Strengths

  • Works on any eCommerce site (as long as you have your own domain)
  • Adds increased security
  • Many features and controls to impact speed, security, caching and more
  • Javascript and CSS can auto compress – if files are on the store domain

Limitations

  • Image, CSS and JS compression and CDN benefits only works on files hosted on the store’s domain
  • Delayed Javascript loading is available but can cause issues so should be monitored and checked

Problems Addressed  (note: all except render blocking are limited to files hosted on the store domain):

  • Optimize Images
  • Enable Compression
  • Leverage Browser Caching
  • Render Blocking Javascript and CSS
  • Minify Javascript
  • Minify CSS
  • Effective Use of a CDN

Manual Optimization (by store owner or developer):

Manual optimization is just that. Review by a developer who can then manually adjust scripts, css, move files, add lazy loading for images, etc. The nice part is that it’s done once and no recurring cost, but the down side is that if files need to be adjusted later or new files added, they have to be either re-optimized or adjusted in the compressed files. Manual optimization of images is possible but if later you need different quality levels or options, you will be re-optimizing all the needed images and reloading.

Strengths

  • Works on any eCommerce site
  • One time cost

Limitations

  • New files, or changed files have to be optimized as loaded or existing files manually updated
  • Unless files are hosted at a CDN location controlled by the store owner or developer, CDN issues can’t be adjusted/resolved

Problems Addressed (note: all except render blocking are limited to files hosted on the store domain):

  • Optimize Images
  • Render Blocking Javascript and CSS
  • Minify Javascript
  • Minify CSS

Frequently Asked Questions

Can these services work together?

Yes, they can and can work well. Each service has it’s strengths and can work together nicely to get the benefit of each. For example, Cloudflare provides fast DNS and Security but can’t touch images on a Yahoo! Store to optimize (or Javascript and CSS files), so the Speed Wizard service and Product Image Optimization can optimize those while letting Cloudflare deal with DNS, Security and other aspects.

If I use the speed service from Your Store Wizards, or Cloudflare, is it harder to update or add files? Do I have to update a different location? If I disable will I have old files?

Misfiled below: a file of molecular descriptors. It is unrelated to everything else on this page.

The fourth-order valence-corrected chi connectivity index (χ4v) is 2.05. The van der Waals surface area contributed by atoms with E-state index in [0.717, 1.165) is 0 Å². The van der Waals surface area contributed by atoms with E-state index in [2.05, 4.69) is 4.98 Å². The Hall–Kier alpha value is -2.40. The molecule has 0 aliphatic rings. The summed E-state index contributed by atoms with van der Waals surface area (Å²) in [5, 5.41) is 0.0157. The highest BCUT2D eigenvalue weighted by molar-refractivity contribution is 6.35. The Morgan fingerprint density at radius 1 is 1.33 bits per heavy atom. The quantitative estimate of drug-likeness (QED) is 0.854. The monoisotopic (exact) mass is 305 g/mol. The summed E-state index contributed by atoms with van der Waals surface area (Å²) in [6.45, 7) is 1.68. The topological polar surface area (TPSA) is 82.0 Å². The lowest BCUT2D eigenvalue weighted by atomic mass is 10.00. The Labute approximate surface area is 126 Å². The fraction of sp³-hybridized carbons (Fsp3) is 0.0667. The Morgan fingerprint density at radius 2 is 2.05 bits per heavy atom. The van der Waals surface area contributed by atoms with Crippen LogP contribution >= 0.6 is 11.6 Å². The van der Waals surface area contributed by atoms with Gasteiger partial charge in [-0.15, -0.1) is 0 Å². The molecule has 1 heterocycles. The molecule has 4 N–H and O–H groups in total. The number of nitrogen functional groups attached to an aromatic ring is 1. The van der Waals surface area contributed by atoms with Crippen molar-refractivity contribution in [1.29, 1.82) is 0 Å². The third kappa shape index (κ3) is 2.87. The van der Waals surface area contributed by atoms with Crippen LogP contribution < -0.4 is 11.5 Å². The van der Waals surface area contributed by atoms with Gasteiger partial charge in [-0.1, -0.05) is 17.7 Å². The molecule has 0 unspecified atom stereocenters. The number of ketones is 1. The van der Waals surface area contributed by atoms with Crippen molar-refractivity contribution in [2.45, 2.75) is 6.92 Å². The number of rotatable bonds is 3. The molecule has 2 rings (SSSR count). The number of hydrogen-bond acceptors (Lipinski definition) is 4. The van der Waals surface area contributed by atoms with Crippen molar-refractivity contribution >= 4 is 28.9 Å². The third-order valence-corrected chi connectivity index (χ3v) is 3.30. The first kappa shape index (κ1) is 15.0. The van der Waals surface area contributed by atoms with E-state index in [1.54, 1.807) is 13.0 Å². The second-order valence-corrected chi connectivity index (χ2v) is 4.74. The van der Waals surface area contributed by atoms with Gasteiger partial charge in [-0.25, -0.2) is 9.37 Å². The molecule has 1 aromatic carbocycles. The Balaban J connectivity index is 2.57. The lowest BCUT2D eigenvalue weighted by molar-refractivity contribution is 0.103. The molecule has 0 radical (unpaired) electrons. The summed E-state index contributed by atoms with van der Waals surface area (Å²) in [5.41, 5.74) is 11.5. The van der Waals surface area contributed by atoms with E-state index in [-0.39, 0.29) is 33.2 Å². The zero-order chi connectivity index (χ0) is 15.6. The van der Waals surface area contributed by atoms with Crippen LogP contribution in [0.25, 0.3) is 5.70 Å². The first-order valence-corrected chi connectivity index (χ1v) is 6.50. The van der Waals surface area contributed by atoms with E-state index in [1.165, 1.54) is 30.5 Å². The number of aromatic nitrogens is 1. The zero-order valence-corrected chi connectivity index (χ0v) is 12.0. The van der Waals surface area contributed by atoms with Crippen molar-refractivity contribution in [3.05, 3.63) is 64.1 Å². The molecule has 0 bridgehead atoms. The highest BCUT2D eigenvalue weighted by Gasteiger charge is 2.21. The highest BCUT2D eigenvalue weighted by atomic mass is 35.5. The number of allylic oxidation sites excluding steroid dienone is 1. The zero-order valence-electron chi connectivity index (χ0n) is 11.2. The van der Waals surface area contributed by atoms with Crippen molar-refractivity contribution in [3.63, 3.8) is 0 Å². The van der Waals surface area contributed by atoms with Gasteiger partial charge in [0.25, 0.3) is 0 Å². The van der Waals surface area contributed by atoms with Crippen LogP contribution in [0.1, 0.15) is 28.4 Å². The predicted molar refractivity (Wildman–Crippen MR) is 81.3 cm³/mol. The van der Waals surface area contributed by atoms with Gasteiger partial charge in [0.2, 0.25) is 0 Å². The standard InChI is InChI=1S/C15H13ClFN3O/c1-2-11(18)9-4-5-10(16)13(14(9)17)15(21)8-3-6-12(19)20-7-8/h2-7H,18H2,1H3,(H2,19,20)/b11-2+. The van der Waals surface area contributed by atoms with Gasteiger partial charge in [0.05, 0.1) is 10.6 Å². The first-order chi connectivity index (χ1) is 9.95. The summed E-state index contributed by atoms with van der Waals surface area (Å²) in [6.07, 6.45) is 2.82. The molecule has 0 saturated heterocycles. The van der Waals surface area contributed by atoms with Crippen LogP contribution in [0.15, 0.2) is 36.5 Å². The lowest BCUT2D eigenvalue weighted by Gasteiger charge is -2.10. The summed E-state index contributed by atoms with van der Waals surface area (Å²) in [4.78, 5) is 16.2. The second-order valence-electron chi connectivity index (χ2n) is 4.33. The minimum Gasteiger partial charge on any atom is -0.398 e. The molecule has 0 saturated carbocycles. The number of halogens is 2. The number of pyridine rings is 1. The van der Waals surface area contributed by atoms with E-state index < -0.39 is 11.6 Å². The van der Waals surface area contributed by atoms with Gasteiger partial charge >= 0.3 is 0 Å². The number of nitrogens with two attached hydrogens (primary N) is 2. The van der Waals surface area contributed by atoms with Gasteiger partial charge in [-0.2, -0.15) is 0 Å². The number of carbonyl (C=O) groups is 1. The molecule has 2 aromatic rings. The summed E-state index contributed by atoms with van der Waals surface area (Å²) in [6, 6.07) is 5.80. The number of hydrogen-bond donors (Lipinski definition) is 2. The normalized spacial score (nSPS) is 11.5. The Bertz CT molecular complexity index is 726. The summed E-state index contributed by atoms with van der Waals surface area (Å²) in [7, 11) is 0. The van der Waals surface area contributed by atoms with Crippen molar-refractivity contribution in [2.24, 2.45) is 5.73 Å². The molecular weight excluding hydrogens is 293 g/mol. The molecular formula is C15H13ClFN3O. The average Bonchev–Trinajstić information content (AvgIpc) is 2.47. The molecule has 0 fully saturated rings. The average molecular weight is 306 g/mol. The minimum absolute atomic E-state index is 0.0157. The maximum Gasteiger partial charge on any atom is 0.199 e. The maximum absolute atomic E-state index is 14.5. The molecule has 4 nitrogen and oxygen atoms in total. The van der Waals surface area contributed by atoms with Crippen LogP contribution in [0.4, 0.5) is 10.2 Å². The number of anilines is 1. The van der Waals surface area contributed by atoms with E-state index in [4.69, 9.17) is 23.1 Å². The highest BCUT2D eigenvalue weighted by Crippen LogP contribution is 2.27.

The beauty of using Cloudflare or the Speed Wizard from Your Store Wizards is that you only update your base files where they exist now. Any updates you put in your base files will automatically get used as is. And if you should disable either, the base file would still be used. The benefit of the Speed Wizard, since it can impact files not in your domain, is that we automatically make a copy of the base file on every publish and reoptimize. So any updates or changes are automatically applied without you doing anything new or different. The only case you’d have to do anything is if you add a new file, you’d want to register it with Speed Wizard so it could be optimized.

I combined my files together to minimize requests but now it’s saying my use of a CDN (or caching) is worse. What happened?

Often the tests give grades based on the percent of files that exhibit an issue. So lets say you have 100 files being requested to load your page. 95 of them are on a CDN and 5 aren’t (probably a 3rd party service). You’ll get a good grade for use of a CDN. But now lets say you reduce the files down to 10 files, so browsers don’t have to make so many requests. Now 5 files are on a CDN and 5 aren’t. Now you’ll be told you didn’t make good use of a CDN. You actually improved your page load but the CDN score will be worse (and probably caching score as well). So take every score with a grain of salt.

Note: This is part 4 of 4 blog posts related to Site Speed. Below are the others.

Site Speed – Part 1 – Why Do We Care?
Site Speed – Part 2 – Testing Tools
Site Speed – Part 3 – Analyzing Test Results